Following a year of up-and-down news, Archer Aviation this week gave itself something to smile about with the introduction of its Maker electric vertical takeoff and landing (eVTOL) demonstration aircraft. That, and its recent receipt of a Federal Aviation Administration (FAA) Special Airworthiness Certificate, will enable its first hover test flights later this month – and the promise of going out of 2021 on a high note.
Archer officials unveiled their Marker demonstration eVTOL in a video featuring the craft being towed from a hangar to a runway, where its rotors begin spinning as if it were about to takeoff. The detail that it doesn’t (at least not in the video) should be of far less note than the fact it was outside and whirring up a storm in the first place. Some skeptics wondered if it ever would.
Indeed, for months know, a major knock on Archer has been that – for a company touted as one of the brightest hopes in the budding advanced air mobility sector – it had yet to produce an actual vehicle that wasn’t entirely the figment of a computer’s imagery software. Major eVTOL rivals like Volocopter, EHang, Lilium, and Joby, by contrast, had not only manufactured and begun flying aircraft demonstrations around the globe, but are now reportedly rushing toward nearing commercial certification to boot.
But with visual proof of Archer’s Maker eVTOL not just assembled with propellers spinning up a storm, but also cleared for off-ground testing with its FAA certificate, both the craft and company have rid themselves of what had started to become a vexing, even suspicious “virtual” qualifier.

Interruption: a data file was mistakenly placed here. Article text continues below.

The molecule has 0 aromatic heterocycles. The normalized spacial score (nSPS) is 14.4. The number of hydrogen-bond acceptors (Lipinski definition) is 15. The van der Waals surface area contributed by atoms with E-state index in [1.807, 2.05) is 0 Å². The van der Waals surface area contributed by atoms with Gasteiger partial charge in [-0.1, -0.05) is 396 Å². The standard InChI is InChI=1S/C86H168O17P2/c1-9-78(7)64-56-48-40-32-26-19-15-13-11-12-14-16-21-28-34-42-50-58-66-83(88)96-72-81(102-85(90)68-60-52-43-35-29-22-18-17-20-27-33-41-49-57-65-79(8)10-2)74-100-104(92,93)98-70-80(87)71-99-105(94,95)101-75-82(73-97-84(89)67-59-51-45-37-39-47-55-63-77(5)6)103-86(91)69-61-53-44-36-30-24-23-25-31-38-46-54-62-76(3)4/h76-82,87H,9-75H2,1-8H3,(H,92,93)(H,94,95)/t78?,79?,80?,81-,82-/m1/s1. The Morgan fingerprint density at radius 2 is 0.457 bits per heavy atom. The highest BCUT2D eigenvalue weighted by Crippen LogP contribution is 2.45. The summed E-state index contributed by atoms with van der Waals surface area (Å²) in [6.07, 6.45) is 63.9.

“Earning our Special Airworthiness Certificate from the FAA marks a significant moment for our company as we take another leap ahead toward our goal of bringing eVTOL travel to the world,” said Brett Adcock, Archer co-CEO. “We’re glad to share a commitment with the FAA to create urgently needed air transportation solutions… In a year of exciting milestones for Archer, this moment serves as a key validator for the incredible work our team is doing to transform our vision for urban air mobility into a reality.”
Yet despite that uplifting year-end news, 2021 was not always kind to the San Francisco-based company.
It remains locked in a bitter and at times ugly patent lawsuit with rival Wisk, which accuses Archer of stealing intellectual property its eVTOL craft were allegedly conceived with. Both sides have scored victories in the case – including a judge denying Wisk’s request to halt development of Maker until a final verdict is handed down. A trial jury set to start hearing the litigation in January, with potentially hundreds of millions in damages on the line.
Meanwhile, introduction of Archer stock on Wall Street announced with high expectations in February was finally completed in September with far more modest results. Though initially targeting a $2.7 billion valuation through a Special Purpose Acquisition Company merger, the floatation netted only $857 million after many existing Archer investors waived their redemption rights. Part of that hesitation – though certainly not all – reportedly arose from concerns about the flagship Maker eVTOL still being a “virtual” aircraft so late in the game.
But that is now a qualifier of the past, with Archer undertaking final preparations for its first eVTOL hover test flight before the end of the year, and extensive safety testing after that. Its FAA Special Air Worthiness status, along with two earlier certifications Archer received this autumn, should allow Marker to proceed on the timeline the company previously set to begin its first commercial eVTOL operations in in 2024. All of which may be the best news Archer could have hoped to close this mixed year out with.
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